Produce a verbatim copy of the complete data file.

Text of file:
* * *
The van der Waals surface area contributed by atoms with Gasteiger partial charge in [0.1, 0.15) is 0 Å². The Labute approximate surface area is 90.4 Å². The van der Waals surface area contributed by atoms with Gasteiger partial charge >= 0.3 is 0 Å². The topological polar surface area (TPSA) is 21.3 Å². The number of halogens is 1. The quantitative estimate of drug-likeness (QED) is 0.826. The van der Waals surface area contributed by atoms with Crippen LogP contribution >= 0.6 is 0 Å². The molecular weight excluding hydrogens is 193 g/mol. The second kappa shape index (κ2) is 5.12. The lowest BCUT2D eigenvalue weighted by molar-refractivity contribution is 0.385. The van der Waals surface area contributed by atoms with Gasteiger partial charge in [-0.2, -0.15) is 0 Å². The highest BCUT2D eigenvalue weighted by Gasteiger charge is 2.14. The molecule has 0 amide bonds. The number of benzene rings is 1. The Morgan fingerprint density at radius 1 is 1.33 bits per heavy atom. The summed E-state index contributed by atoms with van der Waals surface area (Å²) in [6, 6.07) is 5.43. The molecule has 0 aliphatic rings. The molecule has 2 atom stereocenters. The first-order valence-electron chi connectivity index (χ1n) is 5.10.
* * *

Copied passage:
The van der Waals surface area contributed by atoms with Gasteiger partial charge in [0.1, 0.15) is 0 Å². The Labute approximate surface area is 90.4 Å². The van der Waals surface area contributed by atoms with Gasteiger partial charge >= 0.3 is 0 Å². The topological polar surface area (TPSA) is 21.3 Å². The number of halogens is 1. The quantitative estimate of drug-likeness (QED) is 0.826. The van der Waals surface area contributed by atoms with Crippen LogP contribution >= 0.6 is 0 Å². The molecular weight excluding hydrogens is 193 g/mol. The second kappa shape index (κ2) is 5.12. The lowest BCUT2D eigenvalue weighted by molar-refractivity contribution is 0.385. The van der Waals surface area contributed by atoms with Gasteiger partial charge in [-0.2, -0.15) is 0 Å². The highest BCUT2D eigenvalue weighted by Gasteiger charge is 2.14. The molecule has 0 amide bonds. The number of benzene rings is 1. The Morgan fingerprint density at radius 1 is 1.33 bits per heavy atom. The summed E-state index contributed by atoms with van der Waals surface area (Å²) in [6, 6.07) is 5.43. The molecule has 0 aliphatic rings. The molecule has 2 atom stereocenters. The first-order valence-electron chi connectivity index (χ1n) is 5.10.